Business

Neighbourhood pub in Langley marks quarter century with friends

<p>Murrayville Town Pub turned 25 this month, and owners are hosting an anniversary party this Saturday.</p> -

Murrayville Town Pub turned 25 this month, and owners are hosting an anniversary party this Saturday.

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Murrayville Town Pub has always been about people, about neighbourhood, and about sharing food and beverages with good friends, said part owner Rod Hampton.

A quarter century ago, partners Mike Thompson and John Pybus bought some land in a developing area of Langley known as Murrayville, and threw open the doors on a small pub. They first brought in Hampton as a chef, then graduated him to head of operations – and in short order he too was a partner.

While Thompson is president, and continues to oversee the business end of the pub and the other properties they own, Pybus is the frontman of the trio overseeing the pub’s extensive community outreach and fundraising efforts (including about $40,000 a year raised for Big Brother Big Sisters of Langley), and Hampton continues to oversee the day-to-day operations of the pub.

It’s hard to believe, Hampton said, that after all these years these three men are still business partners. It’s kind of unheard of in the hospitality business, when people aren’t related.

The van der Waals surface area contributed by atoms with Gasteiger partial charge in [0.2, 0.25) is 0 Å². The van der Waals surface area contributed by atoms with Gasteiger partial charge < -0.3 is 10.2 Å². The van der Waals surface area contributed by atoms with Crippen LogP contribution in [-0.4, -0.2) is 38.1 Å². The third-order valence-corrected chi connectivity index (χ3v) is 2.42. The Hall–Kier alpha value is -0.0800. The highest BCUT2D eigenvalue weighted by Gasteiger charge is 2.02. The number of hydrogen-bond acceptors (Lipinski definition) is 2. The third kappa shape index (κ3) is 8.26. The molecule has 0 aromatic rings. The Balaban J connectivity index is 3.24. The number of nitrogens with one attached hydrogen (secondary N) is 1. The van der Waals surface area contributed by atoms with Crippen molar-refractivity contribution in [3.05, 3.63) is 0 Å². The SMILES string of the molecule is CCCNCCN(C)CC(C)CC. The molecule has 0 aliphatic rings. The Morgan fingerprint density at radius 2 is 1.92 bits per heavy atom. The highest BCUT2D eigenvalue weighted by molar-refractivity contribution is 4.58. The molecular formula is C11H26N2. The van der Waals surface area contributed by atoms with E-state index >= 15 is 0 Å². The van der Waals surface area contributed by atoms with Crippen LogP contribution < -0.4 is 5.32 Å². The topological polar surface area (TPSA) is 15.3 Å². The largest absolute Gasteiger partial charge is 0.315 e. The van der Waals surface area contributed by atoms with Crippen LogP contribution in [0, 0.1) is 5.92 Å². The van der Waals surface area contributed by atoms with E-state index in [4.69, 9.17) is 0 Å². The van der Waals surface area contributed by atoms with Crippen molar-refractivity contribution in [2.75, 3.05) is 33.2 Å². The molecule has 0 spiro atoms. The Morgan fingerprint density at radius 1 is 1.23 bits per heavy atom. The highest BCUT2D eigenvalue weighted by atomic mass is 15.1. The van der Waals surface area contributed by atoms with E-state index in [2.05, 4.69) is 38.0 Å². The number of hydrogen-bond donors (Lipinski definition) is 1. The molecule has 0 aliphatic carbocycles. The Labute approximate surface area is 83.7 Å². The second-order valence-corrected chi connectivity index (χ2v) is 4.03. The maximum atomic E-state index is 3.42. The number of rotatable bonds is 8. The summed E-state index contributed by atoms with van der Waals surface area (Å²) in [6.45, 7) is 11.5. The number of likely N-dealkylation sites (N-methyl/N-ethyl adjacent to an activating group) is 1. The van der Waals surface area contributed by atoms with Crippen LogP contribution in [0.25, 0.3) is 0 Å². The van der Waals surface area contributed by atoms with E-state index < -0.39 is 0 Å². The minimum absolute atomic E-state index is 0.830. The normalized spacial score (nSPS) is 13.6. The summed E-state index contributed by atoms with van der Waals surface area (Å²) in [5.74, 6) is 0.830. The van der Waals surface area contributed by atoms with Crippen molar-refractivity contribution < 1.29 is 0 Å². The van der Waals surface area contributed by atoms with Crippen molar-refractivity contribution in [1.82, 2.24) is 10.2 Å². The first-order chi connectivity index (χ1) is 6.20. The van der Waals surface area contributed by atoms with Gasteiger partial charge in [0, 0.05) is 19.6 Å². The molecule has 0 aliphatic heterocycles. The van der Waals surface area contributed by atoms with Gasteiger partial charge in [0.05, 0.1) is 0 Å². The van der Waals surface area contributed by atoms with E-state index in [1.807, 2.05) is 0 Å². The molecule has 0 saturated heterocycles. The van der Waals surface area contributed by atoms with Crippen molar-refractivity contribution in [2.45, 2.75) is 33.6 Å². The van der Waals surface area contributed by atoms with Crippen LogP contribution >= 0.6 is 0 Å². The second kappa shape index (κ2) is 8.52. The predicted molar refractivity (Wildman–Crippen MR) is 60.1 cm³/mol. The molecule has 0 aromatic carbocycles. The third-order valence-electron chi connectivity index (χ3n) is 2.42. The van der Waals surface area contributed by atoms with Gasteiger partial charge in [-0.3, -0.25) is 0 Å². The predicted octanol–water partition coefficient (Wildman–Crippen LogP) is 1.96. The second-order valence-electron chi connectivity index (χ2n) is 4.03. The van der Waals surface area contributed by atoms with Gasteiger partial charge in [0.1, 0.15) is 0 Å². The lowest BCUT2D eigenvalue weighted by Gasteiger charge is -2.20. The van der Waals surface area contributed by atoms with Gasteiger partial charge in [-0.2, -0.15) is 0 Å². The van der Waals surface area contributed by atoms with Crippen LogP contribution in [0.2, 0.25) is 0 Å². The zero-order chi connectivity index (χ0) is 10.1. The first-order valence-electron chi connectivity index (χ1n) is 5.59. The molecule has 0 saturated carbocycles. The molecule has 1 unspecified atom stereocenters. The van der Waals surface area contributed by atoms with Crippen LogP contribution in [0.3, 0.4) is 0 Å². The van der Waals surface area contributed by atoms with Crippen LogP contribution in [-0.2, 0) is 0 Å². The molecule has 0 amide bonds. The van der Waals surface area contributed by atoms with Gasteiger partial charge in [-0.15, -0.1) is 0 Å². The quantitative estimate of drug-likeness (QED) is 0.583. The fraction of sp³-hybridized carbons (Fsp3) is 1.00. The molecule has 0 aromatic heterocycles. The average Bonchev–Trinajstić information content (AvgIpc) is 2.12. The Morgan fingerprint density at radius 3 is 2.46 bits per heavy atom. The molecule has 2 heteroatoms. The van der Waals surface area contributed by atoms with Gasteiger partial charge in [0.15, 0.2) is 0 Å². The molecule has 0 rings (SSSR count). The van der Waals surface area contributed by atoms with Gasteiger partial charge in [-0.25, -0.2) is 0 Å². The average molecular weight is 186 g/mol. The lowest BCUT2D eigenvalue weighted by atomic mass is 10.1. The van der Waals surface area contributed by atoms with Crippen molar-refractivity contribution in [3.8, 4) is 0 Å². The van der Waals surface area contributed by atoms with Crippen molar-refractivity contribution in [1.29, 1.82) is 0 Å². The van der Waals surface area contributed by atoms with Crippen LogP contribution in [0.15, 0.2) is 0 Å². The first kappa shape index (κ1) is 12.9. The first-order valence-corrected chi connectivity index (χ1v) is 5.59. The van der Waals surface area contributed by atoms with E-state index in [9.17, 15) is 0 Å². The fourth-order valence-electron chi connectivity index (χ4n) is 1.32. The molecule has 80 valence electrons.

“There’s a lot of growth in the area in recent years, so the future looks good,” Hampton added, boasting that the business (like the neighbourhood they serve) is growing.

Murrayville Town Pub offers triple the seating of the original pub. Since its inception, it has expanded to include the liquor store. It developed a takeout pizza business that it later took off-site and eventually sold. And plans are in the works to hopefully reopen the Manhattan Steak House space in the near future – beyond the current use as extra banquet facilities – because of the consistent grown and need for expanded seating.

Given their “simple successes” through all these years, Hampton said the three men are looking forward to teaming up with their 50 full- and part-time staff, and throwing a party of “epic proportions” on Saturday for hundreds of their faithful customers.

“This is a big one,” Hampton said, explaining that while the pub officially opened May 6, 1992, they’re holding the anniversary party – complete with barbecue and entertainment – this Saturday, May 13, starting at 4 p.m.

There are not very many independently owned, small, neighbourhood pubs still around in the Lower Mainland, Hampton said.

An integral part of the community and the neighbbourhood, Murrayville Town Pub doesn’t pretend to be a sports bar, or a tappa bar, or any a trendy facility owned by a large corporation, he insisted. For Hampton and his partners, it’s important that Murrayville Town Pub remains a neighbourhood establishment inviting to people of all ages.